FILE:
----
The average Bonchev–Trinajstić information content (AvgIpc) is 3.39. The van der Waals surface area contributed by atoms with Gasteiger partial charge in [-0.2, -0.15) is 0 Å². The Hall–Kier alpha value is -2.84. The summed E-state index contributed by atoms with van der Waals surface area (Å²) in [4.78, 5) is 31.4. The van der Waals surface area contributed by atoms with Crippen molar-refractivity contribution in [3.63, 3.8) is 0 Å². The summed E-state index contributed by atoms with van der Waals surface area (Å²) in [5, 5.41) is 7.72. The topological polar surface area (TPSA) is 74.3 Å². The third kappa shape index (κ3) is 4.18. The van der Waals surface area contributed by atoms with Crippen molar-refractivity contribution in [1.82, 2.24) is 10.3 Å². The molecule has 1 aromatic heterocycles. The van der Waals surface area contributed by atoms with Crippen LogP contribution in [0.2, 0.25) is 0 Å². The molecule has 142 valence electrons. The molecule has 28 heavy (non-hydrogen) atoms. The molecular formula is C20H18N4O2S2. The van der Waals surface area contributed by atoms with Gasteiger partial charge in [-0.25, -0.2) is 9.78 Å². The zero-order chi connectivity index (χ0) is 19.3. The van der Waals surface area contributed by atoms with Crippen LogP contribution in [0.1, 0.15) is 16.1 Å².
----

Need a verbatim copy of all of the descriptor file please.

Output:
The average Bonchev–Trinajstić information content (AvgIpc) is 3.39. The van der Waals surface area contributed by atoms with Gasteiger partial charge in [-0.2, -0.15) is 0 Å². The Hall–Kier alpha value is -2.84. The summed E-state index contributed by atoms with van der Waals surface area (Å²) in [4.78, 5) is 31.4. The van der Waals surface area contributed by atoms with Crippen molar-refractivity contribution in [3.63, 3.8) is 0 Å². The summed E-state index contributed by atoms with van der Waals surface area (Å²) in [5, 5.41) is 7.72. The topological polar surface area (TPSA) is 74.3 Å². The third kappa shape index (κ3) is 4.18. The van der Waals surface area contributed by atoms with Crippen molar-refractivity contribution in [1.82, 2.24) is 10.3 Å². The molecule has 1 aromatic heterocycles. The van der Waals surface area contributed by atoms with Crippen LogP contribution in [0.2, 0.25) is 0 Å². The molecule has 142 valence electrons. The molecule has 28 heavy (non-hydrogen) atoms. The molecular formula is C20H18N4O2S2. The van der Waals surface area contributed by atoms with Gasteiger partial charge in [-0.25, -0.2) is 9.78 Å². The zero-order chi connectivity index (χ0) is 19.3. The van der Waals surface area contributed by atoms with Crippen LogP contribution in [0.1, 0.15) is 16.1 Å².